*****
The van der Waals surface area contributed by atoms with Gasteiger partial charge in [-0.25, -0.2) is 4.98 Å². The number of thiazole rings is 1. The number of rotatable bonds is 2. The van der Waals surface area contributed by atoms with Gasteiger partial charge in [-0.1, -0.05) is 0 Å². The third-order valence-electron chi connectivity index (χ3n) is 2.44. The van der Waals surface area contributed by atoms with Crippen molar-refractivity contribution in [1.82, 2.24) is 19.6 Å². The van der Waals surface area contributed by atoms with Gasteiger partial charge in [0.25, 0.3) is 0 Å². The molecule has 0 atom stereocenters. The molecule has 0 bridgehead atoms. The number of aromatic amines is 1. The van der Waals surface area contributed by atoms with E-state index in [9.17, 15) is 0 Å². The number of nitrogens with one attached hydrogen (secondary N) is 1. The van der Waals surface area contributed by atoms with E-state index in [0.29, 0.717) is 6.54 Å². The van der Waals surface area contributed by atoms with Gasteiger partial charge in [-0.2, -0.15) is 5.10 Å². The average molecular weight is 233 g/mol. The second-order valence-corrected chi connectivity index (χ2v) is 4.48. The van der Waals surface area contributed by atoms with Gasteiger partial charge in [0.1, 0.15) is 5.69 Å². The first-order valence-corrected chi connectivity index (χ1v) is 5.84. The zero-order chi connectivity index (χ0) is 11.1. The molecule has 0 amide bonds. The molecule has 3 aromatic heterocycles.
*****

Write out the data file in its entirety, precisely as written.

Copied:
The van der Waals surface area contributed by atoms with Gasteiger partial charge in [-0.25, -0.2) is 4.98 Å². The number of thiazole rings is 1. The number of rotatable bonds is 2. The van der Waals surface area contributed by atoms with Gasteiger partial charge in [-0.1, -0.05) is 0 Å². The third-order valence-electron chi connectivity index (χ3n) is 2.44. The van der Waals surface area contributed by atoms with Crippen molar-refractivity contribution in [1.82, 2.24) is 19.6 Å². The van der Waals surface area contributed by atoms with Gasteiger partial charge in [0.25, 0.3) is 0 Å². The molecule has 0 atom stereocenters. The molecule has 0 bridgehead atoms. The number of aromatic amines is 1. The van der Waals surface area contributed by atoms with E-state index in [9.17, 15) is 0 Å². The number of nitrogens with one attached hydrogen (secondary N) is 1. The van der Waals surface area contributed by atoms with E-state index in [0.29, 0.717) is 6.54 Å². The van der Waals surface area contributed by atoms with Gasteiger partial charge in [-0.2, -0.15) is 5.10 Å². The average molecular weight is 233 g/mol. The second-order valence-corrected chi connectivity index (χ2v) is 4.48. The van der Waals surface area contributed by atoms with Gasteiger partial charge in [0.1, 0.15) is 5.69 Å². The first-order valence-corrected chi connectivity index (χ1v) is 5.84. The zero-order chi connectivity index (χ0) is 11.1. The molecule has 0 amide bonds. The molecule has 3 aromatic heterocycles.